By 1960, McCulloch MC5 and MC10 engines, which were derived from chainsaw engines, had already established themselves as the ones to beat in the A Standard and A Super classes respectively (B Standard and B Super for dual engine configurations). In mid - '61, McCulloch made big news with the introduction of a trio of kart models, the most notable of which was the R1 racing kart. Special features included a detachable power/axle assembly for quick changeovers between racing classes, and a one-piece removeable bucket seat that featured thick foam filled sidepads to accomodate a variety of driver girths; color was (what else) yellow. Weight was a bit on the high side at 109 lbs (without engines), and price was $230 and $100-120 for an additional power/axle unit. The F1 "family kart" (pictured in the top photo) was identical except that it did not have the detachable rear assembly (price:$204). The C1 concession kart (not pictured here - no big loss) had a bunch of bumpers etc added for use on kart concession tracks ($275).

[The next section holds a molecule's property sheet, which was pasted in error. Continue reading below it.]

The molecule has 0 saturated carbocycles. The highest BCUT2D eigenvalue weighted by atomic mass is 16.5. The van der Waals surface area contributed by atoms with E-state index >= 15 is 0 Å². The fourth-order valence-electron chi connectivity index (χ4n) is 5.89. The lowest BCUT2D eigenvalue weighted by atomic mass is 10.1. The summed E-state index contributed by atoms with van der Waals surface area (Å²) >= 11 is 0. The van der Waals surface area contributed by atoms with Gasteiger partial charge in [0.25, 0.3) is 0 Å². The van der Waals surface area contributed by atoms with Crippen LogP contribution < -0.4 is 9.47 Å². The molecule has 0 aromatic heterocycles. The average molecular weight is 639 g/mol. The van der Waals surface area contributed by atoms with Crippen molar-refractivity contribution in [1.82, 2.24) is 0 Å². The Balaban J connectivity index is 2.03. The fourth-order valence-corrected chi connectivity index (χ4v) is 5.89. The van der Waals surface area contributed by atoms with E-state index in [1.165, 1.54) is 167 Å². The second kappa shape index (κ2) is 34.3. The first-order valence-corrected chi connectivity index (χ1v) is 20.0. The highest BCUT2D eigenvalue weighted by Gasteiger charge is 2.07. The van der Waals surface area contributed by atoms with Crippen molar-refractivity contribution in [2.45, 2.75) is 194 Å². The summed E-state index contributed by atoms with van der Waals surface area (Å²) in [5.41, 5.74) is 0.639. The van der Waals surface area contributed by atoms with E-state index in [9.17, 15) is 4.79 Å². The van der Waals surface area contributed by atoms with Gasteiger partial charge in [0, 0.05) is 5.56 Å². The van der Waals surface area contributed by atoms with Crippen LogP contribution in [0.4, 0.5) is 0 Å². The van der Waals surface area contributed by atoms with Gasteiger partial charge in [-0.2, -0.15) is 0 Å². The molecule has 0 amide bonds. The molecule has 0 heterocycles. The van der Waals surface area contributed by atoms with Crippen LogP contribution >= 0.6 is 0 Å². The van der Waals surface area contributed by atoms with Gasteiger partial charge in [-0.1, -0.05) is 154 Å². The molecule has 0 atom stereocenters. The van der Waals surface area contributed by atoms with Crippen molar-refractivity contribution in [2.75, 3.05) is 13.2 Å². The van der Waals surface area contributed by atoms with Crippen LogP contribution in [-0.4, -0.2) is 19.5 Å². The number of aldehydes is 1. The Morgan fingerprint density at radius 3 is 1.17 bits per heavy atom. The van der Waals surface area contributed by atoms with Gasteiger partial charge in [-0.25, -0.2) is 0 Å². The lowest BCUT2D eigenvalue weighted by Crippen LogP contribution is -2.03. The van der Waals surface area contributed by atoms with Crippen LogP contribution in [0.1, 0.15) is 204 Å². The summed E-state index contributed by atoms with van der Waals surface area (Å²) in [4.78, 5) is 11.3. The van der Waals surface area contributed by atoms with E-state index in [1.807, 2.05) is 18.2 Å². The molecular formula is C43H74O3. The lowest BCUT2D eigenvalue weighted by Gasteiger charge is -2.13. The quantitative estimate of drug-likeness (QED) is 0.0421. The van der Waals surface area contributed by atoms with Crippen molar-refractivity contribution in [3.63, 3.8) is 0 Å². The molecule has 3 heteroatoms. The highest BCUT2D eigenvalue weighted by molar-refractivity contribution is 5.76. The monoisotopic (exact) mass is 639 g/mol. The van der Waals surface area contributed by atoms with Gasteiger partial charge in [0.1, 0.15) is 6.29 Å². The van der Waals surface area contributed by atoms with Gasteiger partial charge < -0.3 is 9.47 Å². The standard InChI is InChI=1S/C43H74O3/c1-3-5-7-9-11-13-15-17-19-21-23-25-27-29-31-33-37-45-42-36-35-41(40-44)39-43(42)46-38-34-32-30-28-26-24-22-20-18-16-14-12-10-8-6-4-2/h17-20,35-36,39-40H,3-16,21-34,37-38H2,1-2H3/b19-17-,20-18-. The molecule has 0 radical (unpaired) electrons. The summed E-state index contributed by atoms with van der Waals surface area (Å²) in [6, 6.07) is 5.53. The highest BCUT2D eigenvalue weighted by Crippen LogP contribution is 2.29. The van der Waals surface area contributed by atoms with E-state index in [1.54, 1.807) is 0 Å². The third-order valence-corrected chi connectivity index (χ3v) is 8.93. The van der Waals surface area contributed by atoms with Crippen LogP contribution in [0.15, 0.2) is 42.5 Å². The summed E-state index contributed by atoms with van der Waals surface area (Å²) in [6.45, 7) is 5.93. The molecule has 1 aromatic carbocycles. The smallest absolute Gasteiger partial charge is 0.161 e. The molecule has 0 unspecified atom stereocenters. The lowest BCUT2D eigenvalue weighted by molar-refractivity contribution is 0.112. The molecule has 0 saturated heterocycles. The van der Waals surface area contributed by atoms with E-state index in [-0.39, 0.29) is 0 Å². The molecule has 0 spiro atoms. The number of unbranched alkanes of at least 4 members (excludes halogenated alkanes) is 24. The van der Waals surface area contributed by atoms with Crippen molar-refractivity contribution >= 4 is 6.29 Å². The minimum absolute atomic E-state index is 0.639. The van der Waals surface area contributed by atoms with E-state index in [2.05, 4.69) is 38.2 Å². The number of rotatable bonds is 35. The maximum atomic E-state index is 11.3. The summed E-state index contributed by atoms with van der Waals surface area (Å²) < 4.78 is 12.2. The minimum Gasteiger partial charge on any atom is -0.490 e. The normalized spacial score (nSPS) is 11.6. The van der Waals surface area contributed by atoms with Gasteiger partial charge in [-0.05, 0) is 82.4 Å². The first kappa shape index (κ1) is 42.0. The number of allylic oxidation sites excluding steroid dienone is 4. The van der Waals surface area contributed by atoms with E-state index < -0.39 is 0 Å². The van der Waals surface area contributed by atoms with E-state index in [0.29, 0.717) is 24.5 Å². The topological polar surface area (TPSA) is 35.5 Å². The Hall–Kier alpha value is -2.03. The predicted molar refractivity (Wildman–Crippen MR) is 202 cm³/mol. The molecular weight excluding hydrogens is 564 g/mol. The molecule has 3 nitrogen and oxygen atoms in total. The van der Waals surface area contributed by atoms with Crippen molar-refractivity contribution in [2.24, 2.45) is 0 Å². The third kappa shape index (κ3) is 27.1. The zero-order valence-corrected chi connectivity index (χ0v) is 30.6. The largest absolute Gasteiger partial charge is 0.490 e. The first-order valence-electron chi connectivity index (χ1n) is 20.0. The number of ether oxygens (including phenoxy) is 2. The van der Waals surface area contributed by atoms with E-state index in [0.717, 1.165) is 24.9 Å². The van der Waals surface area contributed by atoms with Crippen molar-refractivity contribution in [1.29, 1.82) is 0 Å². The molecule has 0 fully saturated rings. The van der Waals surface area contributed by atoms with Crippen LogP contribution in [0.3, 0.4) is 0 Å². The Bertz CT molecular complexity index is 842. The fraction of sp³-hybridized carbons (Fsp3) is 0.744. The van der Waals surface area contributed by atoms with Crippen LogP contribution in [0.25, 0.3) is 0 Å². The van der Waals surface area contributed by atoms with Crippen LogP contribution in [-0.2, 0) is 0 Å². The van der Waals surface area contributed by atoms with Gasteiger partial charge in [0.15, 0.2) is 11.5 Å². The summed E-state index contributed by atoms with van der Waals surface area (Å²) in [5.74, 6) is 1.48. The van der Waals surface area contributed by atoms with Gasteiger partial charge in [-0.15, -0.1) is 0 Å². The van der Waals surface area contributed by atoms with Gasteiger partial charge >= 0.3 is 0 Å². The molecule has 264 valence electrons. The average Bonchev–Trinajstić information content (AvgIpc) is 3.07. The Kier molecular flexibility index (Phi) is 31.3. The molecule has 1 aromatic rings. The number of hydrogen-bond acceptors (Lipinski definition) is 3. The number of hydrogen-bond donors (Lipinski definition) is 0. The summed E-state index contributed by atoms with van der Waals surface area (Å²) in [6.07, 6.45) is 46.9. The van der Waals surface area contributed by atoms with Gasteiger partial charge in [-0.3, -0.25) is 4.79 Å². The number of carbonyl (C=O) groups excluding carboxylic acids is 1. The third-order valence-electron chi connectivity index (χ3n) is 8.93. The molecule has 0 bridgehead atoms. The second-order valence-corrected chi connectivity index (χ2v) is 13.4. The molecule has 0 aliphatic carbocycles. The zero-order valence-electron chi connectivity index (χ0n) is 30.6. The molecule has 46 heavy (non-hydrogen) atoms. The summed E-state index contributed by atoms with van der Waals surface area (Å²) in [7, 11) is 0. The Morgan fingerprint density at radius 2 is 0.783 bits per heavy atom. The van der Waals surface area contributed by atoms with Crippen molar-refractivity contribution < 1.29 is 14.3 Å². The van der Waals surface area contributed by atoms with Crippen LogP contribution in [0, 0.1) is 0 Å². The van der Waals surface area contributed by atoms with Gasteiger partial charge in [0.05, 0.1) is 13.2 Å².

While the product introduction was interesting technically, its timing
coincided with the beginning of the kart glut. The karting 'craze"
was already past its peak. By the fall of '61,even "Kart" magazine
ceased to exist as a standalone (combined into "Car Craft and Kart"
for several months, before vanishing completely). I've no idea how many
McCulloch karts were ever sold or whether any still exist today. The evolution
of Mac engines is the subject for a future feature.
Check out an ad from 1961 depicting family fun.
Timberland Saw Co ad for McCulloch karts and engines.
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